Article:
The townhouse may have been vacated and the belongings packed, but the traces of a ballet director continue long after his or her departure. Thus the latest Royal Ballet triple bill bears the signature of Ross Stretton, the previous director; the orchestra continues with Charles Barker, who has elicited more condemnation than any other conductor in recent memory; and at least one ballet is going to raise the hackles of critics.
That distinction falls to the Royal Ballet premiere of Jiri Kylian's Sinfonietta. This is a guaranteed target for being not only the so-called Eurotrash that Stretton was actually appointed to introduce, to breathe new life into the repertoire, but also a Kylian sample already so familiar (it was created in 1978) that it runs close to being a cliché. And yet it raised the loudest Covent Garden cheers, a natural reaction to the undeniable exhilaration that comes from Janacek's declamatory trumpet fanfare and the swell and surge of the movement. Yes, you could accuse Kylian of surface flamboyance – those hectic entrances, those broad and beautiful, but bombastic outlines. Yes, the vocabulary is repetitive and the flaring jeté jumps have become a hackneyed Kylian hallmark, as have the women's swirling skirts and rush of small running steps. But Walter Nobbe's sweeping vista of sky and fields is a breathtaking reminder that this is a celebration of Kylian's Czech homeland; while the Royal Ballet cast plunge into the rushing dynamic with big hearts.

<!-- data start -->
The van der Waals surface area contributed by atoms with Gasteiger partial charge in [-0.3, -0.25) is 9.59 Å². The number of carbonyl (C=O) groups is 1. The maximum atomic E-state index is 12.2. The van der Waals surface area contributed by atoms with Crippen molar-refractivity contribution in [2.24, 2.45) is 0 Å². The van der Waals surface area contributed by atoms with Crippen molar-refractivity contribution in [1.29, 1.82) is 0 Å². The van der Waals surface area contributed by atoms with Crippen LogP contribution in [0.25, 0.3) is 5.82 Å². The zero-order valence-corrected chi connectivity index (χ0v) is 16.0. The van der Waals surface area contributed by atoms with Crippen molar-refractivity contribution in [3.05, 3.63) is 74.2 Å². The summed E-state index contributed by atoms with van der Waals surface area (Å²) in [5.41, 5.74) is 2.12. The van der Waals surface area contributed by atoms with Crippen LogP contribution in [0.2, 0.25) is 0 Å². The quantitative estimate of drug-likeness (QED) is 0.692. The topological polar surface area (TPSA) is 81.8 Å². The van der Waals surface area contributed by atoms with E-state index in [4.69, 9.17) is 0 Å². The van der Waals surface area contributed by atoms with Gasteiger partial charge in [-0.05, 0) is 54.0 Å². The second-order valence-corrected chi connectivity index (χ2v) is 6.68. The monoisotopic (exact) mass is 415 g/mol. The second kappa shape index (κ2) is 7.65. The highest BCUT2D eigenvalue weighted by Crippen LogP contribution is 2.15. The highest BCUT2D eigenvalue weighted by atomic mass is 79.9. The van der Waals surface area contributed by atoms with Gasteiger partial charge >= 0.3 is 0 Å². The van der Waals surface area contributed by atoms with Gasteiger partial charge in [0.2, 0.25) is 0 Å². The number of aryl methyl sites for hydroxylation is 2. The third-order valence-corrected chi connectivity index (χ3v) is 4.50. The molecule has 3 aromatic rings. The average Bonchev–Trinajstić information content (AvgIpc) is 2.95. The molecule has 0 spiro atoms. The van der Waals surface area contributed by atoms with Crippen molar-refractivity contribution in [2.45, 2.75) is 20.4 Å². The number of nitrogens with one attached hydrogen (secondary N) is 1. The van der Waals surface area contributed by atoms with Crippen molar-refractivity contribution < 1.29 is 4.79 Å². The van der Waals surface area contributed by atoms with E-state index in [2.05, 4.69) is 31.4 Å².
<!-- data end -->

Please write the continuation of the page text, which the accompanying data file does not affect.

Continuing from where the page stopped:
By contrast, Frederick Ashton's Scènes de ballet is a dense compression of steps, yet it is presented with a near-transparent geometric lucidity. Johan Kobborg was ideally cast for the crisp footwork of his roles, but Alina Cojocaru's presence was too diminutive to make much impact. The various ensemble blocks of men and women have been coached into an impressive unity, their contrapuntal groupings like the facets of a prism. I know it's sacrilege, but Scénes de ballet is my least favourite Ashton ballet: its neo-classical coldness persuades me that I'm not watching real people; its willed strangeness seems more quirky than convincing. At its best, it evokes the surrealism of a De Chirico or Paul Delvaux.
Winter Dreams is not Kenneth MacMillan at his best either. The Chekhovian narrative (in Three Sisters mode) is sketched with brilliant skill through a series of cameos, even if it takes a while to work out the different identities and relationships. But why does the whole thing look so thin, so skimpy? This is a chamber ballet lost on the opera house's big stage. It also suffers from too many recycled MacMillan formulae, like the drunken carousing and the tipsy comic turn for Dr Chebutykin (Christopher Saunders) with a chair. The big farewell pas de deux, which caused such a stir when it was first created for Irek Mukhamedov and Darcey Bussell, now looks short on inspiration, even with Bussell (partnered by Inaki Urlezaga) in the role again. But the ballet's final gently resigned mood of making the best of what is there, is genuinely moving and it's good to find Anthony Dowell treading the boards again.
To 28 January (020-7304 4000)
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